Phishing Email


We need to block such emails from reaching to end users. Our Anti Spam software (Cloud based) cannot stop it.

See below, The spammer somehow managed to change the reply address in the header so when the user reads the email and press reply, it goes to different recipient.  

They also change the to so that end user do not notice much.
Also the From email and actual sender email is different and hidden under a envelop.

How we can fix this issues ?
Is there a way we can setup something in exchange to only allow emails with same FROM and reply to address ?  

Received: from ( by with Microsoft SMTP Server (TLS) id 15.0.1044.25 via Mailbox
Transport; Thu, 11 Jun 2015 10:52:37 -0400
Received: from ( by  with Microsoft SMTP Server (TLS) id 15.0.1044.25; Thu, 11 Jun
2015 10:52:36 -0400
Received: from ( by with Microsoft SMTP Server id 15.0.1044.25 via Frontend
Transport; Thu, 11 Jun 2015 10:52:37 -0400
X-AuditID: c0a8008f-f79096d000001fd7-74-5579a0b4fbbd
Received: from ( [])
               by (Symantec Mail Security) with SMTP id 94.97.08151.4B0A9755; Thu, 11 Jun 2015 10:52:37 -0400 (EDT)
Received: from (helo=localhost)
               by with esmtp
               id 1Z33qO-0003A8-CU
               for; Thu, 11 Jun 2015 16:52:36 +0200
Received: from [] (
               by with ESMTP (eXpurgate 4.0.3)
               (envelope-from <>)
               id 5579a0b3-2426-adc9c0b6a5fb-1
               for <>; Thu, 11 Jun 2015 16:52:36 +0200
Received: from localhost ([])
               by with bizsmtp
               id f2sa1q0025GqY0l012sawu; Thu, 11 Jun 2015 07:52:34 -0700
X-SID: f2sa1q0025GqY0l01
Received: (qmail 9847 invoked by uid 99); 11 Jun 2015 14:52:34 -0000
Content-Transfer-Encoding: quoted-printable
Content-Type: text/html; charset="utf-8"
User-Agent: Workspace Webmail 5.14.0
Message-ID: <>
From: Steve <>
Reply-To: Steve  <>
To: <>
Subject: Payment
Date: Thu, 11 Jun 2015 07:52:32 -0700
MIME-Version: 1.0
X-purgate-ID: expurgator-d26b21/1434034356-00002426-7129BB3B/0/0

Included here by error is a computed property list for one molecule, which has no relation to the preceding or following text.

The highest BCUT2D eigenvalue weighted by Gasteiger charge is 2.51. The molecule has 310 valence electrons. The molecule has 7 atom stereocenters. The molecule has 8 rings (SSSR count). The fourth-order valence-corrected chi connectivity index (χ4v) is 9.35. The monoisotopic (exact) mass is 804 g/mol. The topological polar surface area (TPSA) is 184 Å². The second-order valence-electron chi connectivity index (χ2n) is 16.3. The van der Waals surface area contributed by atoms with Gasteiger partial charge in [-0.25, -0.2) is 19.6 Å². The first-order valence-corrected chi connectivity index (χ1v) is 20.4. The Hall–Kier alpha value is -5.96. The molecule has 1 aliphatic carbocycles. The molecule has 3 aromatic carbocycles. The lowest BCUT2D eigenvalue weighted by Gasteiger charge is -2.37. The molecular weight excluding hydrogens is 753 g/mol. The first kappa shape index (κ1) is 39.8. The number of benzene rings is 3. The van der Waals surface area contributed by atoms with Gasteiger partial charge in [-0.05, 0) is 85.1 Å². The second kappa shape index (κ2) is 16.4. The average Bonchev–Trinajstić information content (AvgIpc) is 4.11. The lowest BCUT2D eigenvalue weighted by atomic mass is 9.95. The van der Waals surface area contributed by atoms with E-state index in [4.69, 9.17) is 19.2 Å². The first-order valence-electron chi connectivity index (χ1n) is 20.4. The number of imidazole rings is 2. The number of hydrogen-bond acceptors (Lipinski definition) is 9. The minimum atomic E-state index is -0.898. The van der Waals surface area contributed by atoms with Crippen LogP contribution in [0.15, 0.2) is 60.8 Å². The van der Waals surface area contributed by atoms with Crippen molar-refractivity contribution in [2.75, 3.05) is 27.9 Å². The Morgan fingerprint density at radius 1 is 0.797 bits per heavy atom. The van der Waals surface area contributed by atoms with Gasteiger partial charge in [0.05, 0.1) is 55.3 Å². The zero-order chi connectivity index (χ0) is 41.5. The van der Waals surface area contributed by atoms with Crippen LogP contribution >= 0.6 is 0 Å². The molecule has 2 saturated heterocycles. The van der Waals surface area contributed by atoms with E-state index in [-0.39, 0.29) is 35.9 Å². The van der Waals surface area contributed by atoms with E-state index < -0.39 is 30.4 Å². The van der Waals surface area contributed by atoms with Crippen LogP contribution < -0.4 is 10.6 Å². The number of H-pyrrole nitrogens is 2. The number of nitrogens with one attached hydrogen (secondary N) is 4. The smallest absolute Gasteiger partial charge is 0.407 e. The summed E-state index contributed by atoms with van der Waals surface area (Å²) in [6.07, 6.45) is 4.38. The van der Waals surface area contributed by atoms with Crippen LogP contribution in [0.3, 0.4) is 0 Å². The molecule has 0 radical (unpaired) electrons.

X-purgate-type: clean
X-purgate-size: 787
X-purgate: clean
X-Brightmail-Tracker: H4sIAAAAAAAAA+NgFvrFIsWRWlGSWpSXmKPExsVyaOKDPN2tCypDDQ594bQ4dXAymwOjx7VJ
X-MS-Exchange-Organization-Network-Message-Id: 8c302a5e-8680-440d-bd70-08d2726d6413
X-MS-Exchange-Organization-AVStamp-Enterprise: 1.0
X-MS-Exchange-Organization-AVStamp-Mailbox: SMEXutTf;1172500;0;This mail has
been scanned by Trend Micro ScanMail for Microsoft Exchange;
X-MS-Exchange-Organization-SCL: 0
X-MS-Exchange-Organization-AuthAs: Anonymous
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Reply-To: is a parameter set by the user.

You need to setup SPF/DOMAINKEYS and validate your incoming using those rules meaning a anyone misusing your domain to send emails will be tagged as spam and depending on your rules those message could be rejected if/when strict enforcement of SPF rules

You should notify goddady as this email was generated within their web based email interface.
It clearly identifies the user whose credentials were used to authenticate into the interface as well as the IP from which the connection to the web interface was made.

Include the header info you posted in the email/submission.
Mac80Author Commented:
How  I can setup SPF/DOMAIN Keys ?
Is it done on Exchange ? Sorry, I have limited information on it.
SPF deals with creating a text entry in DNS IN TXT "v=SPF ...
Here you would want to specify the policy
Ip: IP based rule
MX based on designated Mail server for the domain
PTR based on reverse resolution.
A record based
-all strict deny if not matched
~all leaves it to the receiving servers discretion.

There are Several wizards on the net that help you create the entry which you can then
Check with your cloud filtering provider if they can handle SPF verification.
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Forgot the link overs the framework.

Look at domain keys through to see if it is a viable option toimplement on your exchange.

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Mac80Author Commented:
Our Cloud Provider cannot handle SPF.
Can we do that at exchange level ?
You have a Symantec mail fronting before it hits your exchange server.

Which versions of the two do you have.  Check whether the Symantec mail can handle some anti-spamming.
The difficulty the enforcements of SPF is based on the server delivering the email rather than the data within.

This is why support on the cloud.

One Option you could look into if all messages are being sent through your server to include a Header parameter such as X-UNIQUE: some identifier.
if this is not present when the From: uses your local domain, tag the message as suspicious. Does your Symantec quarantine messages?

The link to an older EE post may help you
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